The price of a first-class stamp is going up again, on May 12th, to 42 cents. The Postal Service is hoping you buys sheets and sheets of Forever Stamps, which are currently priced at 41 cents (until May 12th). Economically this makes sense to you, the consumer, especially if you have the extra $$$ and do a lot of mailing.
According to the graph above, courtesy of the New York Times, either price is a good deal. Adjusted to inflation, the cost of a first-class stamp in 2008, either at 41 or 42 cents, is actually less than it was in 1913 (see graph).
Here’s the money shot from a NYT article Postal Service Again Vexes Penny Pinchers by PHYLLIS KORKKI (April 6, 2008):
Even so, the increases have not kept pace with inflation. If they had, a stamp that was 3 cents in 1917 would cost about 50 cents today.
That is the advantage of constitutionally-guaranteed and protected universal service. Suppose the US Constitution is amended, the Postal Service loses its monopoly on first class mail, and conpetition is allowed. I’d bet that initially “the brown” and the others would offer a low, low, introductory first class stamp at 41-42 cents–maybe less if you live in NYC, Boston, LA, Chicago or Miami. But–uh oh–fuel prices rose 13 cents/gallon last quarter. And, you live WHERE? What’s that you say–you can’t get there from here? That will cost extra. How much would DHL, UPS, or Fed-Ex charge to deliver a piece of mail to you if you didn’t live close enough to one of their hubs? What charge would their local sub-contractor add on to that cost? Who would those subs be, and who would make sure they didn’t tamper with your mail? Probably your stamp would cost at least 50 cents, and corporate America propaganda–ahem–advertising, would convince you it was a great bargain and a triumph of the free market.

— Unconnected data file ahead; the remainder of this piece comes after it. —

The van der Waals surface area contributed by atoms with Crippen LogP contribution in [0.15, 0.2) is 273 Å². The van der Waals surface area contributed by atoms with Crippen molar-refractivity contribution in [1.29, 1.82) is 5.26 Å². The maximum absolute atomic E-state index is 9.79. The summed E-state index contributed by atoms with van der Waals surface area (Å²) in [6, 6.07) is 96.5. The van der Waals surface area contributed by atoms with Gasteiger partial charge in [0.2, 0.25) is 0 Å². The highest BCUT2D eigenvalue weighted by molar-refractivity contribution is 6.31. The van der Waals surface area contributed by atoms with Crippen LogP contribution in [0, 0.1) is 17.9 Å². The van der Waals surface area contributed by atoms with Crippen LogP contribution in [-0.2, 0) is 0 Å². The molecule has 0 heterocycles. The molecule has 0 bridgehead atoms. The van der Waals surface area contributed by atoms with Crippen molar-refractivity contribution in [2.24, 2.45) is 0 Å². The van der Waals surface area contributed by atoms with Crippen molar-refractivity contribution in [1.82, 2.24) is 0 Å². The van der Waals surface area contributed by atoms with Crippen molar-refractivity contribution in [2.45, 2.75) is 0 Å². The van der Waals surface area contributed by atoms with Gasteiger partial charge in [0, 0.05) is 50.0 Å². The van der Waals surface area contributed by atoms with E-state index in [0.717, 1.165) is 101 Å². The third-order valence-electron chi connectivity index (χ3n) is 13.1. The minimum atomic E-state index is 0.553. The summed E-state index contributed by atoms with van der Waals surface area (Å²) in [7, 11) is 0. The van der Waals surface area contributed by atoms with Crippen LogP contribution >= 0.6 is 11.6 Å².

There are reasons the postal service is the highest rated and most trusted of all government agencies, consistently, according to polls of the American public: It provides decent delivery times, average to way-above-average customer service, good prices, and universal service.
If it ain’t broke, don’t fix it. And sure as hell don’t saw it into pieces and sell it as scrap.
Update: US Postal Service #1 most trusted government agency for the 4th consecutive year according to poll by the Ponemon Institute (here–h/t Postal News):
U.S. Postal Service Again Honored as ‘Most Trusted’
Ponemon Institute Asks Consumers to Rank 74 Government Agencies
WASHINGTON, April 4, 2008 /PRNewswire-USNewswire/ -- The premier
privacy trust study in America has named the U.S. Postal Service the "Most
Trusted Government Agency" for the fourth year in a row.
More than 86 percent of the 9,000 Americans surveyed by the Ponemon
Institute ranked the Postal Service first among 74 agencies as the one that
is best able to keep their information safe and secure. The Postal Service
has increased its privacy trust score every year since the survey began
four years ago.
"We have a 230-year tradition of trust. Americans depend on the
security of the mail and they trust the Postal Service to protect their
privacy," said Delores Killette, vice president and consumer advocate. "Our
employees work hard to maintain that trust. They earned this honor and
recognition for their contribution to the value that trust brings to the
organization, and to the country."
Killette attributed the number one ranking, in part, to the trusted
relationship Americans have with letter carriers who deliver mail to every